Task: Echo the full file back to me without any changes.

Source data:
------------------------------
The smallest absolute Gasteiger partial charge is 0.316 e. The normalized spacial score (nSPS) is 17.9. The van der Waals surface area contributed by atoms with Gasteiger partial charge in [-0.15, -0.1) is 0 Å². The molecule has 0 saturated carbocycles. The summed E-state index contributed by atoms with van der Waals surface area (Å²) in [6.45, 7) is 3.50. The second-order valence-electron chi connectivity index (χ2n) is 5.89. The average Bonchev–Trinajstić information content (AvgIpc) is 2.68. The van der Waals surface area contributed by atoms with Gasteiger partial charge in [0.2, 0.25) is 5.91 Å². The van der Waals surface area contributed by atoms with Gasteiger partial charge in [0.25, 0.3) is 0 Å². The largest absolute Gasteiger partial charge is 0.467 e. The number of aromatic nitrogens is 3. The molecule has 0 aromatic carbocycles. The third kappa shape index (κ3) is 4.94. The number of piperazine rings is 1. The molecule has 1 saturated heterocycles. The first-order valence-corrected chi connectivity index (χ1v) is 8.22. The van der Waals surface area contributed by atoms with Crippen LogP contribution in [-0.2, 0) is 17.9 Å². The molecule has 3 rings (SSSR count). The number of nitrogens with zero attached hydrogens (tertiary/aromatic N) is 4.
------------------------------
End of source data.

The smallest absolute Gasteiger partial charge is 0.316 e. The normalized spacial score (nSPS) is 17.9. The van der Waals surface area contributed by atoms with Gasteiger partial charge in [-0.15, -0.1) is 0 Å². The molecule has 0 saturated carbocycles. The summed E-state index contributed by atoms with van der Waals surface area (Å²) in [6.45, 7) is 3.50. The second-order valence-electron chi connectivity index (χ2n) is 5.89. The average Bonchev–Trinajstić information content (AvgIpc) is 2.68. The van der Waals surface area contributed by atoms with Gasteiger partial charge in [0.2, 0.25) is 5.91 Å². The van der Waals surface area contributed by atoms with Gasteiger partial charge in [0.25, 0.3) is 0 Å². The largest absolute Gasteiger partial charge is 0.467 e. The number of aromatic nitrogens is 3. The molecule has 0 aromatic carbocycles. The third kappa shape index (κ3) is 4.94. The number of piperazine rings is 1. The molecule has 1 saturated heterocycles. The first-order valence-corrected chi connectivity index (χ1v) is 8.22. The van der Waals surface area contributed by atoms with Crippen LogP contribution in [-0.2, 0) is 17.9 Å². The molecule has 3 rings (SSSR count). The number of nitrogens with zero attached hydrogens (tertiary/aromatic N) is 4.